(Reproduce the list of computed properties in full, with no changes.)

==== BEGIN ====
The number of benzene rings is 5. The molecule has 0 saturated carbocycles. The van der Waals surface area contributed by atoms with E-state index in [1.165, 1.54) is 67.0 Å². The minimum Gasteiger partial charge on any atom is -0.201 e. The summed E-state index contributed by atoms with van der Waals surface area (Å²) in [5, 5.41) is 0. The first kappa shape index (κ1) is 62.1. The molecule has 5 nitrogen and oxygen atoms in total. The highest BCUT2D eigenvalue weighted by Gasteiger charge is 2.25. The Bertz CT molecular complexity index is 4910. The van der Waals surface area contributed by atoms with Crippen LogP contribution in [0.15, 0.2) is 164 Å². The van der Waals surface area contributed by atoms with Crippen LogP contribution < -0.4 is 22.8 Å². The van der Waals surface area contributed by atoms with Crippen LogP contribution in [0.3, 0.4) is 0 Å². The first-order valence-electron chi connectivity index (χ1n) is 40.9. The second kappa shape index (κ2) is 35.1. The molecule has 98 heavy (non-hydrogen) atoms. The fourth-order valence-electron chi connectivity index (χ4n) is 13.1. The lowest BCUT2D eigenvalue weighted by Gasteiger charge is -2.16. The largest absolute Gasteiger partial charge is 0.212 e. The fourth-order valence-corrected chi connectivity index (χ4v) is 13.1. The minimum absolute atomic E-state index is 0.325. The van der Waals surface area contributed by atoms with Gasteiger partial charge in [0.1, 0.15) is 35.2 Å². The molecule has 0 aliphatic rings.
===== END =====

The number of benzene rings is 5. The molecule has 0 saturated carbocycles. The van der Waals surface area contributed by atoms with E-state index in [1.165, 1.54) is 67.0 Å². The minimum Gasteiger partial charge on any atom is -0.201 e. The summed E-state index contributed by atoms with van der Waals surface area (Å²) in [5, 5.41) is 0. The first kappa shape index (κ1) is 62.1. The molecule has 5 nitrogen and oxygen atoms in total. The highest BCUT2D eigenvalue weighted by Gasteiger charge is 2.25. The Bertz CT molecular complexity index is 4910. The van der Waals surface area contributed by atoms with Crippen LogP contribution in [0.15, 0.2) is 164 Å². The van der Waals surface area contributed by atoms with Crippen LogP contribution < -0.4 is 22.8 Å². The van der Waals surface area contributed by atoms with Crippen LogP contribution in [0.3, 0.4) is 0 Å². The first-order valence-electron chi connectivity index (χ1n) is 40.9. The second kappa shape index (κ2) is 35.1. The molecule has 98 heavy (non-hydrogen) atoms. The fourth-order valence-electron chi connectivity index (χ4n) is 13.1. The lowest BCUT2D eigenvalue weighted by Gasteiger charge is -2.16. The largest absolute Gasteiger partial charge is 0.212 e. The fourth-order valence-corrected chi connectivity index (χ4v) is 13.1. The minimum absolute atomic E-state index is 0.325. The van der Waals surface area contributed by atoms with Gasteiger partial charge in [0.1, 0.15) is 35.2 Å². The molecule has 0 aliphatic rings.